Emerson was noted as being a very abstract and difficult writer who never the less drew large crowds for his speeches. A common joke heard from his audiences was that they had no idea what he was saying, but that it was beautiful. He was considered one of the great orators of the time, a man who could enrapture crowds with his own enthusiasm. His outspoken, uncompromising support for abolitionism later in life caused protest and jeers from crowds when he spoke on the subject. He continued to speak on abolition without concern for his popularity and with increasing radicalism. He tried very hard to not join the public arena as a member of any group or movement, and always kept a strong independence that reflected his individualism. He always insisted that he wanted no followers, but sought to give man back to himself, as a self-reliant individual. Asked to sum up his work late in life, he said it was his doctrine of "the infinitude of the private man" that remained central.
Emerson is buried in Sleepy Hollow Cemetery, Concord.
Emerson's prose works include:
Although he is more generally recognized as an essayist, Emerson also wrote and translated poetry. Emerson's poetry includes:
May-Day and Other Pieces (1867)
Selected Poems (1876)
"I had better never see a book, than to be warped by its attraction clean out of my own orbit, and made a satellite instead of a system. The one thing in the world, of value, is the active soul." ("The American Scholar", 1837)
"Whoso would be a man must be a nonconformist." ("Self-Reliance", 1841)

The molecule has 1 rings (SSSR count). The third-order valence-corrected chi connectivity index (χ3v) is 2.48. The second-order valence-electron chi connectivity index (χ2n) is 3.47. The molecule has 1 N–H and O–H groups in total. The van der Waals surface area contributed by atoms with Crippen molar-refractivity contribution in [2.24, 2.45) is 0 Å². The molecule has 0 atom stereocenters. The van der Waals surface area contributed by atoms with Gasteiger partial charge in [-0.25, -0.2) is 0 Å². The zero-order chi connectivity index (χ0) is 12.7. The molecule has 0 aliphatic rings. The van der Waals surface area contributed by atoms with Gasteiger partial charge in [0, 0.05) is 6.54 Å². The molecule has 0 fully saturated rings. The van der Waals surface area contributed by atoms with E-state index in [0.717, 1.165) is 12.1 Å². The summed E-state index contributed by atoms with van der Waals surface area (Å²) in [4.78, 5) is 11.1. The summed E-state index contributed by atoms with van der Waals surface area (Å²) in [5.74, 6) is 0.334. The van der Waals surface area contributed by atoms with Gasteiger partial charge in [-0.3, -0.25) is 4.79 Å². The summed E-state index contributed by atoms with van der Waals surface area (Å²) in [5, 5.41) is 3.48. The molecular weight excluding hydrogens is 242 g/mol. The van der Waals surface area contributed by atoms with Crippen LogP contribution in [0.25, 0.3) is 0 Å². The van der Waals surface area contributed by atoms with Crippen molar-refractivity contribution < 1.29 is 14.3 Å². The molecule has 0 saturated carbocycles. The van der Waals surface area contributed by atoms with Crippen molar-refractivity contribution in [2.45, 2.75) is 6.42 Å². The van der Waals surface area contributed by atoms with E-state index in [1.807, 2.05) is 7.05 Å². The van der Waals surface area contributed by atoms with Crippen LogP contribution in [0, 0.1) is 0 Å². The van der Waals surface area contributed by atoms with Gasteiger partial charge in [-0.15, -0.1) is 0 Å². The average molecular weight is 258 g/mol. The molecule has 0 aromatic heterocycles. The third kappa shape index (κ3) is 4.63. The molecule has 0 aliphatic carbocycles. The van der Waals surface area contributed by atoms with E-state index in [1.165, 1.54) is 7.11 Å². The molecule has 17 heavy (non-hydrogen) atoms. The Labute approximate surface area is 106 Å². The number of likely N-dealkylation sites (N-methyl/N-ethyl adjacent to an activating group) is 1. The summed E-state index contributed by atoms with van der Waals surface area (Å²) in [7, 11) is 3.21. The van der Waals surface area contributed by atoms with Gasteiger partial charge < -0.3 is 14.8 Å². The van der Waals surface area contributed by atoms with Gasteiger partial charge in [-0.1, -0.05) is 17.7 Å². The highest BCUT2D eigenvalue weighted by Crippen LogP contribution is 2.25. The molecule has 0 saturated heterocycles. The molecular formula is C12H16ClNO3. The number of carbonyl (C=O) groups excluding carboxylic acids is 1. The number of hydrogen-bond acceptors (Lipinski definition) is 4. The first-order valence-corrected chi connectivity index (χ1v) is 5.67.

"A foolish consistency is the hobgoblin of little minds, adored by little statesmen and philosophers and divines. With consistency a great soul has simply nothing to do. He may as well concern himself with his shadow on the wall. Speak what you think now in hard words, and to-morrow speak what to-morrow thinks in hard words again, though it contradict every thing you said to-day. — 'Ah, so you shall be sure to be misunderstood.' — Is it so bad, then, to be misunderstood? Pythagoras was misunderstood, and Socrates, and Jesus, and Luther, and Copernicus, and Galileo, and Newton, and every pure and wise spirit that ever took flesh. To be great is to be misunderstood." ("Self-Reliance", 1841)
"Nothing is at last sacred but the integrity of your own mind." ("Self-Reliance", 1841)
"Our moods do not believe in each other." ("Circles", 1841)
"There are moods in which we court suffering, in the hope that here, at least, we shall find reality, sharp peaks and edges of truth. But it turns out to be scene-painting and counterfeit. The only thing grief has taught me, is to know how shallow it is. That, like all the rest, plays about the surface, and never introduces me into the reality, for contact with which, we would even pay the costly price of sons and lovers. Was it Boscovich who found out that bodies never come in contact? Well, souls never touch their objects. An innavigable sea washes with silent waves between us and the things we aim at and converse with. Grief too will make us idealists. In the death of my son, now more than two years ago, I seem to have lost a beautiful estate,—no more. I cannot get it nearer to me." ("Experience", 1844)
"It is very unhappy, but too late to be helped, the discovery that we exist. That discovery is called the Fall of Man." ("Experience", 1844)
Spiritual Teachings of Ralph Waldo Emerson, Richard Geldard , introduction by Robert Richardson, Anthroposophic Press, Lindisfarne Books, 2001, paperback, 196 pages, ISBN 0970109733
The Esoteric Emerson: The Spiritual Teachings of Ralph Waldo Emerson, Richard G. Geldard, Lindisfarne Books, 2000, paperback, 224 pages, ISBN 0940262592
Last updated: 05-13-2005 07:56:04